This is a piece of opportunism – the Labour Party is at least 20 points behind the Tories in the polls and can hardly go lower – dressed up in the usual hypocrisy, and there is no need to think further about the reasons the Prime Minister gives for it. The reasons she doesn’t give are more interesting. One is the stranglehold a cabal of extreme right-wingers is widely assumed to be exerting on her policy. According to this assumption, one of two things will happen after the election. The first is that May will use her increased majority to cut the ground from under this cabal and go for a softer Brexit, while also being in a better position to sell to the electorate the compromises she will inevitably have to make with the EU. The second possibility is that an increased majority will enable her to go for an even harder Brexit than is being advertised.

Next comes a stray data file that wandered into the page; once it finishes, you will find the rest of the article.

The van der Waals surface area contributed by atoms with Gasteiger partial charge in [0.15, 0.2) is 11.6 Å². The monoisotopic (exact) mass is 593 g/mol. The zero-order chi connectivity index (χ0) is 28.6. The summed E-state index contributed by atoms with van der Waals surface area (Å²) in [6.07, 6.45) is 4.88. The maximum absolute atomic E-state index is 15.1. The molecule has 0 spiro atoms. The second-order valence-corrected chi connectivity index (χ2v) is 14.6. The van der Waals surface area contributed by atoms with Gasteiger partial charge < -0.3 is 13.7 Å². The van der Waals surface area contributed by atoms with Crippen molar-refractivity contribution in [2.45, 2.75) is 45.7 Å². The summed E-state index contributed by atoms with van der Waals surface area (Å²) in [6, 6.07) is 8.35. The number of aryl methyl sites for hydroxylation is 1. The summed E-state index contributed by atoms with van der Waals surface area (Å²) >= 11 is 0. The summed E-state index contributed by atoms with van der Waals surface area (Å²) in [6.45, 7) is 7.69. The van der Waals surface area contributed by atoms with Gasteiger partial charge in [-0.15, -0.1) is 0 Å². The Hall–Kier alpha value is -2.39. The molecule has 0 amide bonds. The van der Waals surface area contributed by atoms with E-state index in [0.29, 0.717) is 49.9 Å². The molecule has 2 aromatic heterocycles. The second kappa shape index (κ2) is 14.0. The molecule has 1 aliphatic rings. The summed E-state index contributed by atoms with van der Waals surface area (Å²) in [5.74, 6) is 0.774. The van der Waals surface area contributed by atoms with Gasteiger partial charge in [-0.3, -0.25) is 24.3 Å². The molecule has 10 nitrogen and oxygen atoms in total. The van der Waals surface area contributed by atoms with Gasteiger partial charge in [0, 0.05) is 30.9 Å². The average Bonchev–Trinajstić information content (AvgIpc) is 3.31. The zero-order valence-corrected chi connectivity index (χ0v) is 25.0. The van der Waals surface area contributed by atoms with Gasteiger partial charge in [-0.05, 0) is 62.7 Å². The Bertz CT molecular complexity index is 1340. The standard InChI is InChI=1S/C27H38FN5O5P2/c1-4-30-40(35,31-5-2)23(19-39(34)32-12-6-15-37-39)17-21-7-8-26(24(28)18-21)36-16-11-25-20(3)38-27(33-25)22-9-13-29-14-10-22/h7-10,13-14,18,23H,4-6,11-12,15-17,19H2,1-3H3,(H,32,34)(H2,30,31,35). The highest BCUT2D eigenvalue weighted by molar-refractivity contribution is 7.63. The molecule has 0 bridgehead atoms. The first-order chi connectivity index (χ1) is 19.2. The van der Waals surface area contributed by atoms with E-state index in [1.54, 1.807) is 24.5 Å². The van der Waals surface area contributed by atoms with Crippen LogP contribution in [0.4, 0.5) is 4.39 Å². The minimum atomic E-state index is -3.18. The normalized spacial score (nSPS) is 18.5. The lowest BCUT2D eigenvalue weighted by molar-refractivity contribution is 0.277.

Short of treadmills and a diet of bread and dripping, it is difficult to see what the second might entail. In Europe, where they still bask in the rays of the Enlightenment, there is hope that May would prefer the first option; however, in Britain, where that sun set last June, we understand too much about British masochism and British perversity, and we have read Orwell and know that a nightmare can always get worse. And dripping, after all, is as British as a blue passport.

Certainly – and she isn’t saying this, either – an election win, with any majority, will give May the mandate she lacks for Brexit at present. As an unelected Prime Minister, she would always suffer from the perception in some quarters that she wasn’t quite the full pound sterling. As an unelected Prime Minister pushing through a variety of Brexit that was not voted for, and almost certainly wouldn’t have been, had it been on the ballot paper, she is particularly vulnerable.